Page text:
The Environment Agency has admitted that surface and groundwater quality in England has remained static from 2016 to 2019 and is "a long way from the government’s ambitions".
It has also confirmed to Environment Analyst that it is considering advocating new UK legislation to replace the EU’s Water Framework Directive but denied that this will lead to a degradation of environmental standards.
Newly-released water classification data relating to obligations under the directive reveals that only 16% of waters (and 14% of rivers) meet the criteria for ‘good ecological status’, the same percentage as in 2016. No surface water body now meets ‘good chemical status’, compared to 97% in 2016. A good is needed in both categories for a water body to achieve a good rating overall.
The EU’s Water Framework Directive (WFD) which was adopted by the UK in 2000, imposes standards for the improvement of all aspects of water environments, including rivers, lakes, estuaries, coastal waters and groundwater. It requires surface water or ‘blue space’ to be of good quality by 2027.
An Environment Agency statement said the downgrading of water quality revealed by the latest data reflects a change in classification methods, with chemicals that do not break down easily in the environment, that were not measured in 2016, now included for monitoring.
But campaigning body The Rivers Trust is highly critical of declining water quality. Representing trusts working in 60 river catchments throughout the UK, it has accused the agency of a lack of transparency in reporting data and of "standing still" on improving standards.
Dr Rob Collins, the trust’s head of policy and science, said that while the increase in the number of chemicals being monitored by the EA was to be welcomed, the picture revealed by the latest data was extremely disappointing.
"Numerous chemicals, including those that are persistent, bioaccumulative and toxic, are now ubiquitous in our aquatic environments," said Collins. "This presents an urgent threat to people and wildlife. As this pollution moves through our landscapes, it represents a chemical time-bomb which we have detonated for the next generation. It is our responsibility to stop polluting now, and every sector from agriculture to transport has a role to play."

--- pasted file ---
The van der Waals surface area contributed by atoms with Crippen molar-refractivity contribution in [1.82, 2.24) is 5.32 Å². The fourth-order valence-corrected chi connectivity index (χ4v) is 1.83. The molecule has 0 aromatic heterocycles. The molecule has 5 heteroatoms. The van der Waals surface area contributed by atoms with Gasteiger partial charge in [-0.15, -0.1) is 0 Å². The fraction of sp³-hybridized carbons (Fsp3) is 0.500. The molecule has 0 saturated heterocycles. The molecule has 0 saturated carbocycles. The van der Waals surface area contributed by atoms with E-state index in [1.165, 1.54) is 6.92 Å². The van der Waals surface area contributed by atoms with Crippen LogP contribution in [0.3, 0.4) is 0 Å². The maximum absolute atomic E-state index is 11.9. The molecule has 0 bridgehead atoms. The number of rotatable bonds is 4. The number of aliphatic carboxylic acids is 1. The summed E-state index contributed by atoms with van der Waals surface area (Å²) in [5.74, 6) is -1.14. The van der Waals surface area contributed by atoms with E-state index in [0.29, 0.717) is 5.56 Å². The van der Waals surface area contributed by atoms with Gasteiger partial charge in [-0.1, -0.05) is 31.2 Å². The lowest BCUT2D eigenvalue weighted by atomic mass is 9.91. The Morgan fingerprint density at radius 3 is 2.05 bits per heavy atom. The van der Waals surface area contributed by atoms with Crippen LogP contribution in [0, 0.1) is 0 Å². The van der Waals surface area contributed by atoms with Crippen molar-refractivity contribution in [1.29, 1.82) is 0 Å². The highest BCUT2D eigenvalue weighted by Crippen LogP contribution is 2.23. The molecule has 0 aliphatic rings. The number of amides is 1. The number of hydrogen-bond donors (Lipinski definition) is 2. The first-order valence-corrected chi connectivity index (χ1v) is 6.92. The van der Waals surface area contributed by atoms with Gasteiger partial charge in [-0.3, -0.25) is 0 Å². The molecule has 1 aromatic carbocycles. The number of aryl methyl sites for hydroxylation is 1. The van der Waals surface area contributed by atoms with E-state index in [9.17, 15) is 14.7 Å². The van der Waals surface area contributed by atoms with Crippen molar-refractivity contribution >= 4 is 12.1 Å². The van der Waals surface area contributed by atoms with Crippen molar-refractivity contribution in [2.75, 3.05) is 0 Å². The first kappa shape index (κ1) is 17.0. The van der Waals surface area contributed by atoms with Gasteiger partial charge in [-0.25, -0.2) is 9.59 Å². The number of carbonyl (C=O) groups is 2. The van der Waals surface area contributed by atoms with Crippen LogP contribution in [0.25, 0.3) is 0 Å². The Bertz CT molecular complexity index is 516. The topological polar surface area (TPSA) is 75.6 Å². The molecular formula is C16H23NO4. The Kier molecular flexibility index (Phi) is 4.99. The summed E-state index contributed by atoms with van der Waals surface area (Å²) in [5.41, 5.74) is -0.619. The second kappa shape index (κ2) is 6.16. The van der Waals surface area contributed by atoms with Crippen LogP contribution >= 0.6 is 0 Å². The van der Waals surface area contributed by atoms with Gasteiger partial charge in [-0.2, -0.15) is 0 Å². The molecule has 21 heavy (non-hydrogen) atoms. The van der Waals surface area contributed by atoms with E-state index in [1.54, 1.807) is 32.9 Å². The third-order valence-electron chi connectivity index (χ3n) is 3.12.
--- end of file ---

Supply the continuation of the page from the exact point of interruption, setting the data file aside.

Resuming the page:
"Despite an increase in efforts from civil society and NGOs such as The Rivers Trust, the national effort overall has, at very best, stagnated with no overall improvement in river health," concluded Collins.
The trust is calling for more vigorous enforcement, the expansion of data collection and reverses to cuts in monitoring budgets. It argues that upgrades to storm and sewer systems are needed and a faster transition to regenerative agriculture.
Following a speech made by the chief executive of the Environment Agency Sir James Bevan in August, the agency has issued a rebuttal to widely reported accusations that it is in favour of diminishing legal protections of water quality, by replacing the Water Framework Directive with new UK legislation.
Suggesting that change is needed in his speech, Bevan commented that the WFD "forces regulators to focus time and resources on indicators that may not make much difference to the actual water quality, at the expense of others which we would be better focusing on."
In a blog, Defra accused the Guardian of "inaccurate reporting" of the agency’s intentions. It said the Bevan "had made clear that the test of any changes should be better environmental outcomes. To claim that he was arguing to weaken laws on the cleanliness of polluted rivers is completely false".The agency, it said was working to improve cleanliness through the water quality objectives of the 25 Year Environment Plan, which aimed to improve at least three-quarters of waters, returning them to their natural state. There would also be legally binding targets impacting on water in the Environment Bill and agriculture would be reformed, so as to reduce pollution. The 2015 river basin management plan had confirmed £3bn of investment until 2021.
An agency spokesperson told Environment Analyst this week: "We welcome the debate on how to improve environmental regulation now that we have left the EU. We agree with the NGOs that the aim should be to deliver even better outcomes for our rivers, lakes and coastal water."
They added: "We should consider amending the Water Framework Directive to achieve that. As Sir James said in his speech: ‘If changing the law will allow us to regulate better and achieve higher environmental standards, we should always be open to that’."
Source: Environment Analyst